A concise history of clotted cream

It is with great pleasure that we welcome back Maya Pieris as today’s guest author. Maya has a passion for food history and, as a founding member of Bridport’s History Girls group, she has plenty of experience in recreating historic recipes. In her last article, Maya explored the history of the British picnic, from working lunches in the fields to formal outdoor dining. Today she serves up another appetising slice of food history as she shares an international story of clotted cream… 

‘Clouted’ Cream

I was taken to see an old gentleman of eighty who has eaten [clotted cream] all his life, four times a day, and he seemed none the worse

 – from Truffle Hunt by Sacheverell Sitwell (1953)

Cream first, or jam? It’s an issue almost as divisive as that which surrounds the pronunciation of “scone” (skəʊn or skɒn): a question which provokes earnest and passionate opinions! I feel that logically (and culinarily) that the order should be scone, then cream and then jam on top. Not only is it visually more appealing this way, but the cream also acts like butter and a kind of ‘glue’ for the jam. No doubt many of you who read this will be of the opposite point of view!

As well as being the focus of this on-running gastronomic debate, clotted cream also has a fascinating history and a wide cultural reach. In the cuisines of countries such as Turkey, Iran and Afghanistan, local people make a rich clotted cream called kaymak from water buffalo milk. Cows milk and cream are also used to produce a version which is a little less rich. Production in this area of the world dates back to the 16th century at least:  in 1573 a decree was issued to women of the Ottoman Empire, forbidding them to enter shops selling kaymak as these establishments had become known as trysting places!

Macedonian Kaymark

 – 1 quart milk
 – 500ml /1 pint thick cream

  • Boil the milk in shallow pans and carefully pour the cream in from a height.
  • Simmer on a low heat for about 2 hours being careful it doesn’t catch.Turn off the heat and leave to stand for about 6 hours without touching.
  • Cook again on a low heat for ½ hour and cool again without touching.
  • Place in the fridge for 24 hours. Once the cream has formed, loosen it with a knife and ease it onto a plate for serving.

British clotted cream also has a long and intriguing history.  It has been suggested by food writers such as Alan Davidson that the arrival of Phoenician traders to Cornwall around 2000 years ago may have introduced the tradition. The cream’s association with the dairy farming region of the West Country is also well-established, with recipes for “clouted” cream in local cookbook collections dating back several centuries. But clotted cream was also very popular in other counties. Lady Elinor Fettiplace, Elizabethan mistress of an Oxfordshire manor house, recorded her method for clotting cream in her household book. She made it from the top of the morning’s milk, alternately cooled, heated, “dripped” with fresh cream, heated again and then left to stand overnight. Cinnamon and mace were sometimes used to flavour it.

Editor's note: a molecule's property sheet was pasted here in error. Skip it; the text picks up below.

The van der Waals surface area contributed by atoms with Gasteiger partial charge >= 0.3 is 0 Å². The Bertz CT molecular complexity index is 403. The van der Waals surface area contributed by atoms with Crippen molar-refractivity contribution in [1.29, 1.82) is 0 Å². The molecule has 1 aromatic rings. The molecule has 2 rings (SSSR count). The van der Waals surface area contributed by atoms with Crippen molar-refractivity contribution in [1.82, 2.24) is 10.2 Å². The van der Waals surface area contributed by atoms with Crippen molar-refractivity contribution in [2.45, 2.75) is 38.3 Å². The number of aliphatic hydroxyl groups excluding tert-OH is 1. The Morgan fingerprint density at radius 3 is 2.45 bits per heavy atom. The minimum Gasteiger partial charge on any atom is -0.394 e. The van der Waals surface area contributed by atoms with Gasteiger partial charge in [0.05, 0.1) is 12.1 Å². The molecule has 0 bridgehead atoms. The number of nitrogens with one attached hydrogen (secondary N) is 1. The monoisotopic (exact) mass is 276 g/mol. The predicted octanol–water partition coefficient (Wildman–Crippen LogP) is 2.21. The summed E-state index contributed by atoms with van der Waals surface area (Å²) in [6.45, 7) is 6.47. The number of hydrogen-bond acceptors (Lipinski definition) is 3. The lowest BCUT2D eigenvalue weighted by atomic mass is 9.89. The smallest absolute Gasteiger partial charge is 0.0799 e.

Sir Kenelm Digby, 17th century courtier, natural philosopher and recipe collector

Sir Kenelm Digby, 17th century courtier, natural philosopher and recipe collector

Another fan of clotted cream was Sir Kenelm Digby (1603–1665), a 17th century resident of Covent Garden. Sir Kenelm’s passion for science and philosophy saw him commit much of his life to the pursuit of alchemy. But he was also a keen collector of more prosaic recipes. A posthumous publication of his cookery writings included a couple of recipes for clotted cream. Although the recipes differ in detail and length (one comprises two pages of instructions while the other extends only to 7 lines), both dishes are decidedly sweet, being strewn with sugar before they are served:

Sir Kenelm’s Clouted Cream

Take two Gallons more or less of new milk, set it upon a clear fire; when it is ready to boil, put in a quart of sweet cream, and take off the fire, and strain it through a hair sieve into earthen pans; let it stand two days and two nights; then take it off with a skimmer; strew sugar on the cream, and serve it to the Table.

Over the centuries, clotted cream has gained a well-deserved place in the nation’s culinary pantheon. Many of us may not follow in the footsteps of Sir Kenelm Digby or Lady Elinor Fettiplace by preparing the cream ourselves, but no matter… this dairy delight seems as popular as ever, whether enjoyed in a West Country cafe or at a London hotel for afternoon tea.

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To find out more about the activities of The History Girls check out their Twitter feed, or browse Maya’s range of historically-inspired pickles by visiting her Four Seasons Preserves online shop!